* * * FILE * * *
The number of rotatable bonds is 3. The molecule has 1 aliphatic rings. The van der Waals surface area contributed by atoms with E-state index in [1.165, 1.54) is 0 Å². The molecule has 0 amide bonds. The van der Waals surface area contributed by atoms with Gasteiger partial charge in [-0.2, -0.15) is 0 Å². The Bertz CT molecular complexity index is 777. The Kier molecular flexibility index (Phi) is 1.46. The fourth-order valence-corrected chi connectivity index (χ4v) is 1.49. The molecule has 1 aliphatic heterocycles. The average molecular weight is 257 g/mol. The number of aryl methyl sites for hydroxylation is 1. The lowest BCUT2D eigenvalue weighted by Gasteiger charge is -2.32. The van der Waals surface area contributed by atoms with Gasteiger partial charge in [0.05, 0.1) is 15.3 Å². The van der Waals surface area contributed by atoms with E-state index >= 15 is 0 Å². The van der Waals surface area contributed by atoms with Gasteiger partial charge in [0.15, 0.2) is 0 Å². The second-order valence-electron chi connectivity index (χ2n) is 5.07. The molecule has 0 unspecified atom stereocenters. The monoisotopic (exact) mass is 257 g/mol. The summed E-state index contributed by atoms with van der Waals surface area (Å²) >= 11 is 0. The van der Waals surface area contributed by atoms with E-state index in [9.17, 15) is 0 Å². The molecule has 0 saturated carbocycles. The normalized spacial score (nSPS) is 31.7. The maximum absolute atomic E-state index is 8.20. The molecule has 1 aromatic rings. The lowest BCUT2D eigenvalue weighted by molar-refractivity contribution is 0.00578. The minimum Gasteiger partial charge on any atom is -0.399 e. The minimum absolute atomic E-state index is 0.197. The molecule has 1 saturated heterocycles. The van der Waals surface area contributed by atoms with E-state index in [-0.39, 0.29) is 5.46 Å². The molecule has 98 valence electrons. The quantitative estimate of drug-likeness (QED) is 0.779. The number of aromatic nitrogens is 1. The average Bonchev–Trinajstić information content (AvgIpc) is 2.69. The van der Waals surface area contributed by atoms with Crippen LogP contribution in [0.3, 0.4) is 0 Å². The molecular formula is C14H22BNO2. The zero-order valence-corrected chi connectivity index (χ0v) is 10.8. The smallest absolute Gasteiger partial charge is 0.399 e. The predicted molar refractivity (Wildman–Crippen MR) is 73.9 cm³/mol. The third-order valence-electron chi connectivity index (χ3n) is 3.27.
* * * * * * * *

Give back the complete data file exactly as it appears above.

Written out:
The number of rotatable bonds is 3. The molecule has 1 aliphatic rings. The van der Waals surface area contributed by atoms with E-state index in [1.165, 1.54) is 0 Å². The molecule has 0 amide bonds. The van der Waals surface area contributed by atoms with Gasteiger partial charge in [-0.2, -0.15) is 0 Å². The Bertz CT molecular complexity index is 777. The Kier molecular flexibility index (Phi) is 1.46. The fourth-order valence-corrected chi connectivity index (χ4v) is 1.49. The molecule has 1 aliphatic heterocycles. The average molecular weight is 257 g/mol. The number of aryl methyl sites for hydroxylation is 1. The lowest BCUT2D eigenvalue weighted by Gasteiger charge is -2.32. The van der Waals surface area contributed by atoms with Gasteiger partial charge in [0.05, 0.1) is 15.3 Å². The van der Waals surface area contributed by atoms with E-state index >= 15 is 0 Å². The van der Waals surface area contributed by atoms with Gasteiger partial charge in [0.15, 0.2) is 0 Å². The second-order valence-electron chi connectivity index (χ2n) is 5.07. The molecule has 0 unspecified atom stereocenters. The monoisotopic (exact) mass is 257 g/mol. The summed E-state index contributed by atoms with van der Waals surface area (Å²) >= 11 is 0. The van der Waals surface area contributed by atoms with E-state index in [9.17, 15) is 0 Å². The molecule has 0 saturated carbocycles. The normalized spacial score (nSPS) is 31.7. The maximum absolute atomic E-state index is 8.20. The molecule has 1 aromatic rings. The lowest BCUT2D eigenvalue weighted by molar-refractivity contribution is 0.00578. The minimum Gasteiger partial charge on any atom is -0.399 e. The minimum absolute atomic E-state index is 0.197. The molecule has 1 saturated heterocycles. The van der Waals surface area contributed by atoms with E-state index in [-0.39, 0.29) is 5.46 Å². The molecule has 98 valence electrons. The quantitative estimate of drug-likeness (QED) is 0.779. The number of aromatic nitrogens is 1. The average Bonchev–Trinajstić information content (AvgIpc) is 2.69. The van der Waals surface area contributed by atoms with Crippen LogP contribution in [0.3, 0.4) is 0 Å². The molecular formula is C14H22BNO2. The zero-order valence-corrected chi connectivity index (χ0v) is 10.8. The smallest absolute Gasteiger partial charge is 0.399 e. The predicted molar refractivity (Wildman–Crippen MR) is 73.9 cm³/mol. The third-order valence-electron chi connectivity index (χ3n) is 3.27.